“If this is the case, Maduro doesn’t have significant incentives to allow that many cargoes of Chevron to go out,” said Francisco Monaldi, director of the Latin America Energy Program at Rice University’s Baker Institute for Public Policy. Sending oil to China, even at a heavy discount, would be better for Caracas than only paying debt to Chevron, he said.
The limited scope of the Chevron license is seen as a way to ensure that Mr. Maduro stays the course on negotiations. “Rather than fully opening the door for Venezuelan oil to flow to the U.S. market immediately, what the license proposes is a normalization path that is likely contingent on concessions from the Maduro regime on the political and human-rights front,” said Luisa Palacios, senior research scholar at the Columbia University Center on Global Energy Policy.
The license allows Venezuelan oil back into the U.S., historically its largest market, but only if the oil from the PdVSA-Chevron joint ventures is first sold to Chevron and doesn’t authorize exports from the ventures “to any jurisdiction other than the United States,” which appears to restrict PDVSA’s own share of the sales to the U.S. market, said Mr. Monaldi.
The license prohibits transactions involving goods and services from Iran, a U.S.-sanctioned oil producer that has helped Venezuela overcome sanctions in recent years. It blocks dealings with Venezuelan entities owned or controlled by Western-sanctioned Russia, which has played a role in Venezuela’s oil industry.
Jorge Rodriguez, the head of Venezuela’s Congress as well as the government’s delegation to the Mexico City talks, declined to comment on the issuance of the Chevron license.
Freddy Guevara, a member of the opposition coalition’s delegation, said the estimated $3 billion in frozen funds intended for humanitarian relief and infrastructure projects in Venezuela would be administered by the United Nations. He cautioned that it would take time to implement the program fully. “It begins now, but the time period is up to three years,” he said.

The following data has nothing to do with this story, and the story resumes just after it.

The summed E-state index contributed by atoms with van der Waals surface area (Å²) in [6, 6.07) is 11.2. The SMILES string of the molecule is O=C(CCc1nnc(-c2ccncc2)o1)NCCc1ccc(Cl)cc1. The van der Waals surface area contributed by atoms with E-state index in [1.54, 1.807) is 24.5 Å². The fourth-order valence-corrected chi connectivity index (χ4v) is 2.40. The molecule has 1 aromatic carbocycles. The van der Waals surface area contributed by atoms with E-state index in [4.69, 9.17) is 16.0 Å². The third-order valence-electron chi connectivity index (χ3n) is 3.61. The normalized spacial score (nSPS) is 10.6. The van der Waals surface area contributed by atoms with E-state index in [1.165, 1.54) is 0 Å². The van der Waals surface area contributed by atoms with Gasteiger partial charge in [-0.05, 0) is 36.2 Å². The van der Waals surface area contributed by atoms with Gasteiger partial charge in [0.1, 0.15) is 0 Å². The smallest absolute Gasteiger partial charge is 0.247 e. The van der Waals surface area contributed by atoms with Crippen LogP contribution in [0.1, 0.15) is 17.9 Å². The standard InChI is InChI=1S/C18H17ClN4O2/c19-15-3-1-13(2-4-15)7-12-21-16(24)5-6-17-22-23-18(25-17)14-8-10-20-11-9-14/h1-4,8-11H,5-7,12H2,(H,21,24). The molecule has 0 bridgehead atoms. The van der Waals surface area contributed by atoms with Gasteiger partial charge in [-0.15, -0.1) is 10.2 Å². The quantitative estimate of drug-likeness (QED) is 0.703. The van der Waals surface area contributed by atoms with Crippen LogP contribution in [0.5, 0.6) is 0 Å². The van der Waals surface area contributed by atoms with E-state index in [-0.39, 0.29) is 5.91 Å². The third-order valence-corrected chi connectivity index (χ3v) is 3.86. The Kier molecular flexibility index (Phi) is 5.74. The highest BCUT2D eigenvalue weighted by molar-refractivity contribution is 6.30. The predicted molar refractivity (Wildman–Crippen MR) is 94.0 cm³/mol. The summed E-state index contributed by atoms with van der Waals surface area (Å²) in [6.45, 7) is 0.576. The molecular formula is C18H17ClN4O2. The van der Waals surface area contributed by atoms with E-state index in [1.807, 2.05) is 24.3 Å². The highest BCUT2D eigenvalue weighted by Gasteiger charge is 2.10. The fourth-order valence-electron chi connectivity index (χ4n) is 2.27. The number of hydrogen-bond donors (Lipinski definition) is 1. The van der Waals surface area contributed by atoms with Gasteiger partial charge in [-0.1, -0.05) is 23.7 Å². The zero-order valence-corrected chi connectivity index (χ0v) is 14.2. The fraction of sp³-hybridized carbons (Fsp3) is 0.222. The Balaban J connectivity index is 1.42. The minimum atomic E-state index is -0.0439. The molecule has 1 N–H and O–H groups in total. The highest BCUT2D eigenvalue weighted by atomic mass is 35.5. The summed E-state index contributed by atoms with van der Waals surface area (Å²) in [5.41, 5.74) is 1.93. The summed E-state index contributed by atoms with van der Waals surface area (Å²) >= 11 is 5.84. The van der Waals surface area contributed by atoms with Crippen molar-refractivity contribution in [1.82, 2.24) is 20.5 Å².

The Venezuelan state funds frozen in overseas banks by sanctions are expected to be used to alleviate the country’s health, food and electric-power crises in part by building infrastructure for electricity and water-treatment needs. “Not one dollar will go to the vaults of the regime,” Mr. Guevara said.
Chevron plans to restore lost output as it performs maintenance and other essential work, but it won’t attempt major work that would require new investments in the country’s oil fields until debts of $4.2 billion are repaid. That could take about two to three years depending on oil-market conditions, according to people familiar with the matter.
PDVSA owes Chevron and other joint-venture partners their shares of more than two years of revenue from oil sales, after the 2020 U.S. sanctions barred the Venezuelan company from paying its partners, one of the people said. The license would allow Chevron to collect its share of dividends from its joint ventures such as Petropiar, in which Chevron is a 30% partner.
Analysts said the new agreement raises expectations that will take time and work to fulfill. “Ensuring the success of talks won’t be easy, but it’s clear that offering gradual sanctions relief like this in order to incentivize agreements is the only way forward. It’s a Champagne-popping moment for the negotiators, but much more work remains to be done,” said Geoff Ramsey, Venezuela director at the Washington Office on Latin America.
José de Córdoba and Ginette Gonzalez contributed to this article.
wsj.com 11 26 2022